Seirei Gensouki escalates class discrimination in its third entry.
Having watched a lot of anime over the years one thing I appreciate is its ability to tackle heavy issues or more difficult social issues. When done well it can definitely open up some fairly solid reflection or discussion for the audience. And yet when it comes to class discrimination I can’t help but feel Seirei Gensouki really just wanted a reason to keep their protagonist being down and out and they didn’t really put a lot of thought into any nuance in the side-characters who criticise and belittle Rio.
It isn’t as though Seirei Gensouki is the only anime that misses the mark with this one. Moriarty the Patriot suffered a similar issue where the backdrop of the class warfare worked well enough to establish the main character and motive but did little to make any of the side characters, either commoner or noble, actually feel like a real person. They all basically acted simply to push the plot and felt flat or ridiculous as a result.
The bullies from episode 2 continue to make disparaging marks about Rio in the classroom and when an outdoor exercise goes wrong throw Rio under the metaphoric bus without a single moment of hesitation. That no-one in the group makes any kind of fuss about this, including people who have been framed in a more sympathetic light, it just kind of makes this feel more like a necessary plot point to get Rio away from any kind of connection rather than like a genuine encounter.
And while it kind of makes sense because there’s clearly a greater story afoot than some high school bullies to deal with for Rio, I can’t help but think how much more emotionally invested I would have been in Rio’s decision to leave before graduation if they’d actually taken the time to make any of this situation feel real.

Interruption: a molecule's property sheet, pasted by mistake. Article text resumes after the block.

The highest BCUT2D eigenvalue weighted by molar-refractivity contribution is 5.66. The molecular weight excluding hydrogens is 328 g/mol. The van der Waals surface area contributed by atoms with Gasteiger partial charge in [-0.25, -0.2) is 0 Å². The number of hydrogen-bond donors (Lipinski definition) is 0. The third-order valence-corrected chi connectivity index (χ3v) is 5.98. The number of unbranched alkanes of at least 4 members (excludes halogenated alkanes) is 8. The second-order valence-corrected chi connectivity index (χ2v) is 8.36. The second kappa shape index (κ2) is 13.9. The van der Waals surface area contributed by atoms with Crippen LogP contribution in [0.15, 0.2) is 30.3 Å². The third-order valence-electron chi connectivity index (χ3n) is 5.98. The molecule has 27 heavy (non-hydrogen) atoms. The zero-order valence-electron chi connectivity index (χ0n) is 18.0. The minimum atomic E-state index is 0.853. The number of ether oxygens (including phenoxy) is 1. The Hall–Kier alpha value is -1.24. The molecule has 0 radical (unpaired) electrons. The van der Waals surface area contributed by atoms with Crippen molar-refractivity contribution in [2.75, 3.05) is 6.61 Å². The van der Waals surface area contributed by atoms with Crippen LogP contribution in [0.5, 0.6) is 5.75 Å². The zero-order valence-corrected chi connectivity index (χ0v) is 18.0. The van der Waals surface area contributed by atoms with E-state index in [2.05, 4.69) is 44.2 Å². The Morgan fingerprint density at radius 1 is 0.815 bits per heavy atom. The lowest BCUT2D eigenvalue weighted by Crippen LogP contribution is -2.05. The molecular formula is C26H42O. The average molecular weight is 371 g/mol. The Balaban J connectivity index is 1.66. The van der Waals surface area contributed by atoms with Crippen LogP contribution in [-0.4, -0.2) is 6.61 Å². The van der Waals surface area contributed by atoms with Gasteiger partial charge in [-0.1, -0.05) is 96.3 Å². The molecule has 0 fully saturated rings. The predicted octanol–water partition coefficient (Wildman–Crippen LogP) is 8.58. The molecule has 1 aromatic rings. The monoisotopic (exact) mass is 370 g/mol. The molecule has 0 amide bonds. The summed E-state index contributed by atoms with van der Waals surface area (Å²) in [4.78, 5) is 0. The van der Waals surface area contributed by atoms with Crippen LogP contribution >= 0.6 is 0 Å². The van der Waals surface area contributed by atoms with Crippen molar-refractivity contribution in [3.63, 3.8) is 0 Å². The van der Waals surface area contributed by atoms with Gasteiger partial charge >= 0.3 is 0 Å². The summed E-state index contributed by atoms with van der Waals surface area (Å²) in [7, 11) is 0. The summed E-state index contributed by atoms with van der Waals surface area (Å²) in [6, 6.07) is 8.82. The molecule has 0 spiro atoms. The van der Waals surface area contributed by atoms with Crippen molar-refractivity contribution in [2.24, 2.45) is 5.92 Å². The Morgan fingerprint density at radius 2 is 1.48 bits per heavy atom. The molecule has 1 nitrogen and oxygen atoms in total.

Outside of that complaint though, this episode gives us some more magical instruction as well as a reasonably cool display of combat skills by Rio in the woods. Both are competently animated and the magic is actually fairly pretty to look at so far.
Likewise, there’s potential in the hooded villain to be more than the one-dimensional bully we’ve seen so far though we’ve not been given enough from Seirei Gensouki yet to really know how much we should invest in him and whether he’s sticking around for the long term or whether he’s just another intermediary threat that Rio will face sooner rather than later.
Where episode 3 of Seirei Gensouki genuinely got the emotional connection right was in Rio’s farewell to Clare. Of all the characters outside of Rio, she’s so far the only one who has really felt like an actual developed person and someone who exists to do more than simply serve the plot, even if she is the cliché loli-teacher to a certain extent.
After three episodes, it felt like the relationship and respect that had grown between Rio and Claire was genuine and Claire’s genuine sadness at Rio’s departure hit-home.
I also liked Rio’s decision to write to Claire using the name Haruto, reminding us in a more subtle way than another flash-back of sorts that he isn’t alone in his own head.
Three episodes in and this isekai has so far had enough intrigue and potentially interesting plot points being strewn through these early episodes to make me want to stick around but it still very much feels like we are in set-up mode which makes me wonder how much of a story we’ll get through by the end of 12 episodes. Still, so far I’d pick Seirei Gensouki over Realist Hero if I had choose only one new isekai to pick up.
Images from: Seirei Gensouki. Dir. O Yamasaki. TMS Entertainment. 2021
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